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Sinh Accuracy #555

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@cukejianya

cukejianya commented Jan 21, 2016

First commit to an open source ever. Whoohoo. Anyways, for sinh(x) where -1 < x < 1, I used the 17th taylor series to calculate sinh.

( For sinh(.99999), I got 1.175185762896213 )

@josdejong

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josdejong commented Jan 25, 2016

Thanks for your contribution @cukejianya , and sorry for the late reply.

A few remarks:

  • for the number implementation of sinh, we should not use BigNumbers under the hood.
  • it's probably easier readable to write the taylor series as a simple for loop in a single function rather than your solution of recursing over two functions taylorExpansion and SummationFunc, these functions spread the logic in a hard to read way.
  • you've updated two unit tests testing sinh with units. I think it will be a good idea to also test it for numbers in the range of -1 to 1, as this is what we want to fix right now. Add a few unit tests for say sinh(-0.7), sinh(-0.3), sinh(0.3), sinh(0.7). You can validate the correct output by comparing against for example Mathematica, Matlab, or other trusted/proven math applications.

It's probably the easiest solution to just take the implementation of the GNU Scientific Library as @jrus pointed out. This looks like a fast solution and is battle tested (of course we should unit test it ourselves too). What do you think?

@jrus

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jrus commented Feb 1, 2016

Since Javascript is not a compiled language, I would recommend precomputing those divisions and putting the resulting constants directly in the code. e.g.

var a0 = 1.666666666666667e-01; // 1 / 6
var a1 = 8.333333333333333e-03; // 1 / 120
var a2 = 1.984126984126984e-04; // 1 / 5040
var a3 = 2.755731922398589e-06; // 1 / 362880
var a4 = 2.505210838544172e-08; // 1 / 39916800
var a5 = 1.605904383682161e-10; // 1 / 6227020800
var a6 = 7.647163731819816e-13; // 1 / 1307674368000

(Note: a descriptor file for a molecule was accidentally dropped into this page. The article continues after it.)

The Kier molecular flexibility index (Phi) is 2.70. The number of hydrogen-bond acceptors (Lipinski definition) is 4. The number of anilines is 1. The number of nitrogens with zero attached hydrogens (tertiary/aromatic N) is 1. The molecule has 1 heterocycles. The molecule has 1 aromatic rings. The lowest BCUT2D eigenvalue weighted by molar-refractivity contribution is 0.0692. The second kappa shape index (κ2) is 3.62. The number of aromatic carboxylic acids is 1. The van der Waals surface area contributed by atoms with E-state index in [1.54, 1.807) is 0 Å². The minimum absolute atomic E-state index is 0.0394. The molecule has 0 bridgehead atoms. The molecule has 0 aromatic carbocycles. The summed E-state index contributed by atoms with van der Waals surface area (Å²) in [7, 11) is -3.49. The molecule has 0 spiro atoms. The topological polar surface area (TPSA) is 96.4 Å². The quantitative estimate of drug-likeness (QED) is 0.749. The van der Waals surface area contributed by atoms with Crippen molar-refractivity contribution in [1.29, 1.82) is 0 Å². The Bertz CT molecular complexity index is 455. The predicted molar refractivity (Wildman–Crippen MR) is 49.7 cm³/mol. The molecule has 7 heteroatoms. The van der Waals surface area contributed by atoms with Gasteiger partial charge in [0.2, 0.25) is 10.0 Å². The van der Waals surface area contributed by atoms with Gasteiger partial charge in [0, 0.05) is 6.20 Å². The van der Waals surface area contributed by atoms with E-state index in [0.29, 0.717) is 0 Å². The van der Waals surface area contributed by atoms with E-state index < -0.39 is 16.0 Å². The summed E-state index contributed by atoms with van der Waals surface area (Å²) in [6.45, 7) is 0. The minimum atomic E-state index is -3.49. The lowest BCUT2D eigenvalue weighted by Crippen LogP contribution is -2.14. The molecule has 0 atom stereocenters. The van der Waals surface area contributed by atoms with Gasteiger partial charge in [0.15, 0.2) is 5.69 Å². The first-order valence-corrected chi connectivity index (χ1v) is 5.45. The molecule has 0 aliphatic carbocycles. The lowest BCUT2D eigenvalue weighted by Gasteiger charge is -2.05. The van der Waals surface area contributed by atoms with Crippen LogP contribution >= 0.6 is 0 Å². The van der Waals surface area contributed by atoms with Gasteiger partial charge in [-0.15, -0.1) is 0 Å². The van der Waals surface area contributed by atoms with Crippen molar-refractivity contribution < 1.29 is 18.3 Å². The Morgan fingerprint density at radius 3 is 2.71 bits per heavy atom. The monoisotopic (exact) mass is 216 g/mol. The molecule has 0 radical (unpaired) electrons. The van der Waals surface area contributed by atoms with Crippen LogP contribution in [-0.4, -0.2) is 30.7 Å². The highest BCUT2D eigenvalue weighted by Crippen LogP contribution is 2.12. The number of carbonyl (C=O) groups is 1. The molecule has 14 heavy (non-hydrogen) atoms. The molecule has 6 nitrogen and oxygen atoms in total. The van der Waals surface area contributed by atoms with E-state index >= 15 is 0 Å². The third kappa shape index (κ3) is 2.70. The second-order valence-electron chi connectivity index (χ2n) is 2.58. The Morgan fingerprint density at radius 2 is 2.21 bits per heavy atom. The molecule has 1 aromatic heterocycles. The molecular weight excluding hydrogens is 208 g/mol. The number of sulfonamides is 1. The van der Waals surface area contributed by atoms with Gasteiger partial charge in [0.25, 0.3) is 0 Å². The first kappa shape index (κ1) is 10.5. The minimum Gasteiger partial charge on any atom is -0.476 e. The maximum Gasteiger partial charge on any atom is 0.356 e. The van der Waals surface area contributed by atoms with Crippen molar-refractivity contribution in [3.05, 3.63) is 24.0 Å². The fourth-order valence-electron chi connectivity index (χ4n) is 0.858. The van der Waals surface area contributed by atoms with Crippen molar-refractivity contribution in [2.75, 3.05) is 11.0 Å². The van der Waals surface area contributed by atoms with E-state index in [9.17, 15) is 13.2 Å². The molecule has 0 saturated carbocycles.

var a7 = 2.811457254345521e-15; // 1 / 355687428096000

I’m not sure whether JITs can compile away temporary variable creation inside a little function like this. If not, it might even be faster to just stick these constants directly into the return statement, like:

function _sinh (x) {
  if (x === 0) {
    return 0;
  } else if (x < 1 && x > -1) {
    // For |x| < 1, evaluate a degree 17 Taylor expansion of sinh using Horner’s rule.
    var y = x*x;
    return x*(1
      + y*(1.666666666666667e-01 // 1 / 6
      + y*(8.333333333333333e-03 // 1 / 120
      + y*(1.984126984126984e-04 // 1 / 5040
      + y*(2.755731922398589e-06 // 1 / 362880
      + y*(2.505210838544172e-08 // 1 / 39916800
      + y*(1.605904383682161e-10 // 1 / 6227020800
      + y*(7.647163731819816e-13 // 1 / 1307674368000
      + y*(2.811457254345521e-15 // 1 / 355687428096000
      )))))))));
  } else {
    return (Math.exp(x) - Math.exp(-x)) / 2;
  }
}
@jrus

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jrus commented Feb 1, 2016

One more thing, I suspect there will still be an accuracy problem when evaluating sin, sinh, etc. with complex arguments.

You might try testing various values and checking them against a reliable implementation.

You might again look to the GNU Scientific Library implementation for ideas about how to accurately implement complex sin / sinh for values near the origin.

@josdejong

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josdejong commented Feb 3, 2016

@cukejianya are you still interested in this PR or shall we close it? If not, @jrus, would you be interested to put your implementation in a PR (and add unit tests)?

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cukejianya commented Feb 4, 2016

@josdejong I dont mind.

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jrus commented Feb 6, 2016

That one looks fine now, though the alignment is slightly funky.

Do you folks know what the relative speed in JITed code is between if (x < 1 && x > -1) and if abs(x) < 1?

I’d also put a comment in, along the lines of what I suggested above:

    // For |x| < 1, evaluate a degree 17 Taylor expansion of sinh using Horner’s rule.

I’m too lazy to fork the repo and make pull requests. :-)

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josdejong commented Feb 9, 2016

I’m too lazy to fork the repo and make pull requests. :-)

thanks for your input, we'll improve the function.

@cukejianya

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cukejianya commented Feb 10, 2016

@jrus @josdejong Is there anything else I need to do for this? I know @infusion is currently integrating complexjs. Should we wait till he is done before working on complex sin / sinh?